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J Bone Miner Res. 2006 Nov;21(11):1738-49.

Bone density ligand, Sclerostin, directly interacts with LRP5 but not LRP5G171V to modulate Wnt activity.

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1
Stowers Institute for Medical Research, kansa City, Missouri 64110, USA.

Abstract

We compared and contrasted the mechanism of action for the cysteine knot protein subfamily, Wise and Sost (Sclerostin). Our data suggest that functional interactions between Sost or Wise and LRP5/LRP6 have the potential to regulate bone deposition by modulating the Wnt pathway.

INTRODUCTION:

The human disease sclerosteosis exhibits an increase in bone mass thought to be caused by hyperactive osteoblasts. Sclerostin, SOST, the gene affected in this disease, has been postulated to exert its activity by functioning as a BMP antagonist. However, recent evidence indicates that SOST is highly related to Wise, which can also modulate the Wnt pathway by binding to LRP5 and LRP6.

MATERIALS AND METHODS:

For this study, we used cell culture to test the BMP and Wnt activity function of both Wise and Sost. In addition, we used Xenopus in vivo Wnt assays along with Xenopus in vitro Wnt assays to support our cell culture results. Epitope tagged cell supernatants containing either Sost or soluble mutant or wildtype LRP5/LRP6 were used for immunoprecipitation. Sost immunoprecipitation results were confirmed in vivo using cell culture. Finally, to support our in vitro data, we co-localized Sost, Wise, LRP5, and LRP6 in mouse long bone sections.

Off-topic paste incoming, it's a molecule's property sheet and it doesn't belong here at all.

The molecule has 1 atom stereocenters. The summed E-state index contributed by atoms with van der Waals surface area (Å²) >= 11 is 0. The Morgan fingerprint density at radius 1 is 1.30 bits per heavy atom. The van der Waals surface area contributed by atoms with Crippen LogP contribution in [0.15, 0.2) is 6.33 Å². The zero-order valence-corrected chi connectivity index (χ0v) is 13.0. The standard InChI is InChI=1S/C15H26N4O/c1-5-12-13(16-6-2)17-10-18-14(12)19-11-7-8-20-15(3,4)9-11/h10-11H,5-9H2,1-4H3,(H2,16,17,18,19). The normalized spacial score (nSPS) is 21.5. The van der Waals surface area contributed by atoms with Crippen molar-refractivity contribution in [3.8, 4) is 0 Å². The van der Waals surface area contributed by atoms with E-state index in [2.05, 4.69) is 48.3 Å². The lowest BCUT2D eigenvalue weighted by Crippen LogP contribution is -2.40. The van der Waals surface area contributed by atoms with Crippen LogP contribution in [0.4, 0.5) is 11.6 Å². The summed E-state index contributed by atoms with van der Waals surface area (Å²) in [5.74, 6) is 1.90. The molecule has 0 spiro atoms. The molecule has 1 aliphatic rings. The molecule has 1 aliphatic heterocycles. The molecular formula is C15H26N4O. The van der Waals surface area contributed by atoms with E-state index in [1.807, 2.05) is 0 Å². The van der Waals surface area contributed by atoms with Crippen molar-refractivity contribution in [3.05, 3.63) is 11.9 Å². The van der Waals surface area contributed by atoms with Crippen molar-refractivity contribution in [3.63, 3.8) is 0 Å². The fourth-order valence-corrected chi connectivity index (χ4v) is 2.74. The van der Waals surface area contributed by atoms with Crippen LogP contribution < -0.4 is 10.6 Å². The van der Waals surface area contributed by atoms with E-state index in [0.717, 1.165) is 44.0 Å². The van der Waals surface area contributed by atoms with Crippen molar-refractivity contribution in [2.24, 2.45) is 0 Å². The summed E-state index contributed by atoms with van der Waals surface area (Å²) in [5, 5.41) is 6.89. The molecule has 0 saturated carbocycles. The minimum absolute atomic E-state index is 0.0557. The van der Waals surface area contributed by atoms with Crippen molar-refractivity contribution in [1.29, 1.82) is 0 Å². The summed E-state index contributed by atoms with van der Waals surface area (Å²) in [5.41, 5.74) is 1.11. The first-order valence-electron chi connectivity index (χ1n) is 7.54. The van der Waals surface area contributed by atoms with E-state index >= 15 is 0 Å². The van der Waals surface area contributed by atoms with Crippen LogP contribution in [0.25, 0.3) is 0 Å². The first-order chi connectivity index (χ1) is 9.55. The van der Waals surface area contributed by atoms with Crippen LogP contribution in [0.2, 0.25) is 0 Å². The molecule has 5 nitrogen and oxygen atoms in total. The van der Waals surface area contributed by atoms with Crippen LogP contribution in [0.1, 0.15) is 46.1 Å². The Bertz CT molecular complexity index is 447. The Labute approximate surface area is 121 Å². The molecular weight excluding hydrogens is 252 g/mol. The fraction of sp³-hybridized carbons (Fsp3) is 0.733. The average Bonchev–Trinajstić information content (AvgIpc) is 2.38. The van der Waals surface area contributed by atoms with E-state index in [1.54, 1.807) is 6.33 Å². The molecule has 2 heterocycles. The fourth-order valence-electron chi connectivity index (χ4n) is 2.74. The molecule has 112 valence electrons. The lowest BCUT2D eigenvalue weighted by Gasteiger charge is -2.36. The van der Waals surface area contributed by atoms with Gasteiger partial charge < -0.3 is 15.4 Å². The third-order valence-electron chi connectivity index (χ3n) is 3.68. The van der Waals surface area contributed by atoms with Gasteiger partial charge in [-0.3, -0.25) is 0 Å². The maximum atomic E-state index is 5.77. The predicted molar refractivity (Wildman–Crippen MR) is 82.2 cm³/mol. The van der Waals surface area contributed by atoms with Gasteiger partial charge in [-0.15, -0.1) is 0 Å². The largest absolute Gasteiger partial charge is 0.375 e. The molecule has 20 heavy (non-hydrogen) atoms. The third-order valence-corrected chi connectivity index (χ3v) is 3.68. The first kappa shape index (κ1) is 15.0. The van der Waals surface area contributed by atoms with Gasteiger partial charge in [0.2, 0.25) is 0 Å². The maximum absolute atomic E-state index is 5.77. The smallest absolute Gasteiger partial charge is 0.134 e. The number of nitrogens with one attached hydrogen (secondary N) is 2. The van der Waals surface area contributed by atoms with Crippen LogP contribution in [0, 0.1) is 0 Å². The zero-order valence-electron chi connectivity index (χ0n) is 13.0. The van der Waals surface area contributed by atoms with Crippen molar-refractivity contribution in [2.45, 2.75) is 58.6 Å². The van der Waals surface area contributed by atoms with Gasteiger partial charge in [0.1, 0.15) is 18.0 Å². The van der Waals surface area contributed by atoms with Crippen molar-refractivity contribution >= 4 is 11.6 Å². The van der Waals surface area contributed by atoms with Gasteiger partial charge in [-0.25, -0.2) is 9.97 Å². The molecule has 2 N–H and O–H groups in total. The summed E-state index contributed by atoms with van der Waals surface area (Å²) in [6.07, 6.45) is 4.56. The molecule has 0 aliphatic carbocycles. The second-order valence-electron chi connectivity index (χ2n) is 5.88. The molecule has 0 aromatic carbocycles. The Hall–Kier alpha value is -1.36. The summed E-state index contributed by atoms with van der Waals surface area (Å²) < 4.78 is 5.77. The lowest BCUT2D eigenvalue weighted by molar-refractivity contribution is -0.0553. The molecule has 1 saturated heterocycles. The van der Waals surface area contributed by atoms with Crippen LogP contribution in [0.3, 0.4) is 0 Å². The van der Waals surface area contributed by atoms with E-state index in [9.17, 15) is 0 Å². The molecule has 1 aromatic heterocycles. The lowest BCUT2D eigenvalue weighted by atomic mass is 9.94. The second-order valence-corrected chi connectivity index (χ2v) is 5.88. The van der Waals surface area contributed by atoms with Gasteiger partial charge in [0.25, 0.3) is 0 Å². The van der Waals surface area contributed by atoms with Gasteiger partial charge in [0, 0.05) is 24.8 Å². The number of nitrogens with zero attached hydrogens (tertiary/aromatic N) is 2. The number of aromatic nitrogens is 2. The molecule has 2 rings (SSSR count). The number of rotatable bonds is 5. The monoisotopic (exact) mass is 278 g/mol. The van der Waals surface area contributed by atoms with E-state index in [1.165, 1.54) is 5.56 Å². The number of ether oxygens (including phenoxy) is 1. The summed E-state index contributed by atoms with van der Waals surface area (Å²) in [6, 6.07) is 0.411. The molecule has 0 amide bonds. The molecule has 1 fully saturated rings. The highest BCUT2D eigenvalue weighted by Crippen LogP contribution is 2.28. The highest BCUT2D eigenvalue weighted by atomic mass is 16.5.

RESULTS:

In this study, we report in vitro and in vivo evidence to show that Sost physically interacts with Lrp5 and Lrp6 and inhibits the canonical Wnt signaling pathway. Furthermore, using in vitro and in vivo assays, we showed that a variant of LRP5 (LRP5(G171V)) known to cause the human high bone mass (HBM) trait and a homologous change in LRP6 (LRP6(G158V)) abolished protein interactions with Sost. We used variants of Sost amino acids to further identify the contact points between Sost and LRP6. In Xenopus and mammalian cell culture assays, we showed that SOST is able to attenuate Wnt signaling and that this attenuation can be rescued by the addition of alpha-Sost antibodies or by the introduction of single amino acid substitution that alter its binding to LRP6. Sost differs from Wise in that it is unable to stimulate Wnt signaling. Using immunohistochemistry, we found that Sost and Wise are co-localized to osteoblasts, along with LRP5 and LRP6.

CONCLUSIONS:

Our data suggest that functional interactions between Sost or Wise and LRPs have the potential to regulate bone deposition by modulating Wnt signaling.

PMID:
17002572
DOI:
10.1359/jbmr.060810
[Indexed for MEDLINE]
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